Dose exceeds 6 mg per kg ideal (lean) body weight per day. Absolute body weight used as a guide to dosage, could result in an overdose in the obese. Significant renal impairment. Significant hepatic impairment. Elderly. Complaints of visual disturbances. Duration of treatment exceeds 8 years The examination should include slit-lamp microscopy (for corneal opacities) and fundus and visual field studies. A complete eye examination before treatment will determine the presence of any visual abnormalities, either coincidental or due to the disease and establish a baseline for further assessment of the patient’s vision. Corneal changes often subside on reducing the dose or on interrupting therapy for a short period of time, but any suggestion of retinal change or restriction in the visual field is an indication for complete withdrawal of the drug. The use of sunglasses in patients exposed to strong sunlight is recommended, as this may be an amplifying factor in retinopathy. Observe caution in patients with hepatic or renal disease, in whom a reduction in dosage may be necessary, as well as in those taking medicines known to affect these organs. Also observe caution in patents with gastrointestinal, neurological, or blood disorders, in those with a sensitivity to quinine, and in glucose-6-phosphate dehydrogenase deficiency, porphyria and psoriasis.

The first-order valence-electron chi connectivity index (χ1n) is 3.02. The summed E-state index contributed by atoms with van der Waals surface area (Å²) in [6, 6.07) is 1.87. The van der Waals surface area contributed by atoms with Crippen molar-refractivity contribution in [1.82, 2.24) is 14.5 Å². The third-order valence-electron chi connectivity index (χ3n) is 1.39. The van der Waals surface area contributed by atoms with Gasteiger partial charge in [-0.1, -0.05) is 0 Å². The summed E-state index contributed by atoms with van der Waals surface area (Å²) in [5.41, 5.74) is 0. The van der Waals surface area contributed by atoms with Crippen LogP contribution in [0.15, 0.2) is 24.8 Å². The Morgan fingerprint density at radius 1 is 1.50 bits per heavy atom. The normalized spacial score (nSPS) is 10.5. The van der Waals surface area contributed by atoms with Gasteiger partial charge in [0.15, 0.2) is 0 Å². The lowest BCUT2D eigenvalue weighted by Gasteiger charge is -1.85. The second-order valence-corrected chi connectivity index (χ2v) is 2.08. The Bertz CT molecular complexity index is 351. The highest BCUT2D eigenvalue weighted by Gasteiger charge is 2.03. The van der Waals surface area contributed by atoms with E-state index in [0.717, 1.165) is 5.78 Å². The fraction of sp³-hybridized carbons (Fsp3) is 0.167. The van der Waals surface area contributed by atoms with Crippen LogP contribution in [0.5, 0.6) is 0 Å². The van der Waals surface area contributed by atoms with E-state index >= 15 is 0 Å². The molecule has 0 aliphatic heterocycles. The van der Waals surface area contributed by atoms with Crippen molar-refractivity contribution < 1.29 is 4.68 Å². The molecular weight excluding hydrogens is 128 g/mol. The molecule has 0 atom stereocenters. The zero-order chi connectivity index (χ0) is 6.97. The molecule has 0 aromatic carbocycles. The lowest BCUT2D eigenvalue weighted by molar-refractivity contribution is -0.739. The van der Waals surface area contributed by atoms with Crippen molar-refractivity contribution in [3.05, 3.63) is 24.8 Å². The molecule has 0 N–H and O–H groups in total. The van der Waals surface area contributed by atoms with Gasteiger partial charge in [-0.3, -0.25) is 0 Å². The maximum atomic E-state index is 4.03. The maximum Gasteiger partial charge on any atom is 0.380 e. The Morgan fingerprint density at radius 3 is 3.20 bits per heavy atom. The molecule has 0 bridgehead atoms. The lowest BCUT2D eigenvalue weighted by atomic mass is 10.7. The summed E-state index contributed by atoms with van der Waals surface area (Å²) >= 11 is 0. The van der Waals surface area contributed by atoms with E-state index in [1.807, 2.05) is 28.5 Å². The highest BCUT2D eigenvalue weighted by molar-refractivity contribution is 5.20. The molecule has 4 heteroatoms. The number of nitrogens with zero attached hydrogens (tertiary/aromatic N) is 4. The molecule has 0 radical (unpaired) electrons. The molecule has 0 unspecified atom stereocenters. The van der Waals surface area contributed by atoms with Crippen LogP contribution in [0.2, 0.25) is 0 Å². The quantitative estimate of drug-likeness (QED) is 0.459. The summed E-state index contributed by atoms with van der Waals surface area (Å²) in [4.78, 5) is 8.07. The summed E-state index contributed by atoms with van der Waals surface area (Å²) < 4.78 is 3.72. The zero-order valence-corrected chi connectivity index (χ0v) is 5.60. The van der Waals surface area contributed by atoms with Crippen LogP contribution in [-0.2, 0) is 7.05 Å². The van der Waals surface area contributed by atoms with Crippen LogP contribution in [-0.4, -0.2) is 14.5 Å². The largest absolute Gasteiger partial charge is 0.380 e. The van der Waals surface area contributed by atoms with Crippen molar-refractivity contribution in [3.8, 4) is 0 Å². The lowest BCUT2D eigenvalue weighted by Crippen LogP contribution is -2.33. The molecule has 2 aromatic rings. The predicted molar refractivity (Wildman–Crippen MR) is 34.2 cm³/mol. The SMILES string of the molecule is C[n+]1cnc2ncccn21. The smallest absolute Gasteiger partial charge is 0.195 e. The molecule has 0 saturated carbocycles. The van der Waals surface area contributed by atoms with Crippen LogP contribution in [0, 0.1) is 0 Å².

Skin reactions: Pleomorphic skin eruptions (morbilliform, lichenoid, purpuric), itching, dryness and increased pigmentation sometimes appear after a few months of therapy. The rash is usually mild and transient. If a rash appears, Plaquenil should be withdrawn and only started again at a lower dose. Patients with psoriasis appear to be more susceptible to severe skin reactions than other patients.
Haematological reactions: Patients on long-term therapy should have periodic full blood counts. If evidence of agranulocytosis, aplastic anaemia, thrombocytopenia or leukopenia becomes apparent, and cannot be attributed to the disease being treated, Plaquenil should be discontinued.